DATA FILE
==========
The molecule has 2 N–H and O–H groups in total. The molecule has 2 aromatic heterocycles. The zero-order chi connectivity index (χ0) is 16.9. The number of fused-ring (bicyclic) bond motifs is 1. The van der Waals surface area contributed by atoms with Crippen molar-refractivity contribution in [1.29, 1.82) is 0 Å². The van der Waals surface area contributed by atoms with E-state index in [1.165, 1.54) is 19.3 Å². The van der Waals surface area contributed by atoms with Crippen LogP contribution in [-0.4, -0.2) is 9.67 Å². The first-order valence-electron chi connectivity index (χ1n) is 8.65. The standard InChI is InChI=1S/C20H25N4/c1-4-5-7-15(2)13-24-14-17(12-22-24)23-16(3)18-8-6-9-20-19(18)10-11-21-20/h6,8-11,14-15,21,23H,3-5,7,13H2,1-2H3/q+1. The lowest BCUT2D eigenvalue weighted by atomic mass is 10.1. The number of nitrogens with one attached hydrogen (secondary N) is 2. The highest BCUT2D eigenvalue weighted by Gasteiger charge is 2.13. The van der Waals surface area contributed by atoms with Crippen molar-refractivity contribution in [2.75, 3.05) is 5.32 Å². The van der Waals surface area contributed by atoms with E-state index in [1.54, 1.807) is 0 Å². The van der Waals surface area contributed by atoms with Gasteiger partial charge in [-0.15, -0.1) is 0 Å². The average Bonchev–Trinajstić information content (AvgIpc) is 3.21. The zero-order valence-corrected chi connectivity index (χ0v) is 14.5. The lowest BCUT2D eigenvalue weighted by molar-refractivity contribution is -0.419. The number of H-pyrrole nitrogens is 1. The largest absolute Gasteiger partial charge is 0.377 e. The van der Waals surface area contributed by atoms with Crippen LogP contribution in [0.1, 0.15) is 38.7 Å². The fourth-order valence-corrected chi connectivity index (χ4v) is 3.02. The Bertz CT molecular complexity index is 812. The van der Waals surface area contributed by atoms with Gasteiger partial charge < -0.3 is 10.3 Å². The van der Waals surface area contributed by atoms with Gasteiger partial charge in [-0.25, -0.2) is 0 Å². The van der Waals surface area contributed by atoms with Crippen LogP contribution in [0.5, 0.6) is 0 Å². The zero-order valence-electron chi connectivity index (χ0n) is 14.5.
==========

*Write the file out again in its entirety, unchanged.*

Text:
The molecule has 2 N–H and O–H groups in total. The molecule has 2 aromatic heterocycles. The zero-order chi connectivity index (χ0) is 16.9. The number of fused-ring (bicyclic) bond motifs is 1. The van der Waals surface area contributed by atoms with Crippen molar-refractivity contribution in [1.29, 1.82) is 0 Å². The van der Waals surface area contributed by atoms with E-state index in [1.165, 1.54) is 19.3 Å². The van der Waals surface area contributed by atoms with Crippen LogP contribution in [-0.4, -0.2) is 9.67 Å². The first-order valence-electron chi connectivity index (χ1n) is 8.65. The standard InChI is InChI=1S/C20H25N4/c1-4-5-7-15(2)13-24-14-17(12-22-24)23-16(3)18-8-6-9-20-19(18)10-11-21-20/h6,8-11,14-15,21,23H,3-5,7,13H2,1-2H3/q+1. The lowest BCUT2D eigenvalue weighted by atomic mass is 10.1. The number of nitrogens with one attached hydrogen (secondary N) is 2. The highest BCUT2D eigenvalue weighted by Gasteiger charge is 2.13. The van der Waals surface area contributed by atoms with Crippen molar-refractivity contribution in [2.75, 3.05) is 5.32 Å². The van der Waals surface area contributed by atoms with E-state index in [1.54, 1.807) is 0 Å². The van der Waals surface area contributed by atoms with Gasteiger partial charge in [-0.15, -0.1) is 0 Å². The average Bonchev–Trinajstić information content (AvgIpc) is 3.21. The zero-order valence-corrected chi connectivity index (χ0v) is 14.5. The lowest BCUT2D eigenvalue weighted by molar-refractivity contribution is -0.419. The number of H-pyrrole nitrogens is 1. The largest absolute Gasteiger partial charge is 0.377 e. The van der Waals surface area contributed by atoms with Crippen LogP contribution in [0.1, 0.15) is 38.7 Å². The fourth-order valence-corrected chi connectivity index (χ4v) is 3.02. The Bertz CT molecular complexity index is 812. The van der Waals surface area contributed by atoms with Gasteiger partial charge < -0.3 is 10.3 Å². The van der Waals surface area contributed by atoms with Gasteiger partial charge in [-0.25, -0.2) is 0 Å². The van der Waals surface area contributed by atoms with Crippen LogP contribution in [0.5, 0.6) is 0 Å². The zero-order valence-electron chi connectivity index (χ0n) is 14.5.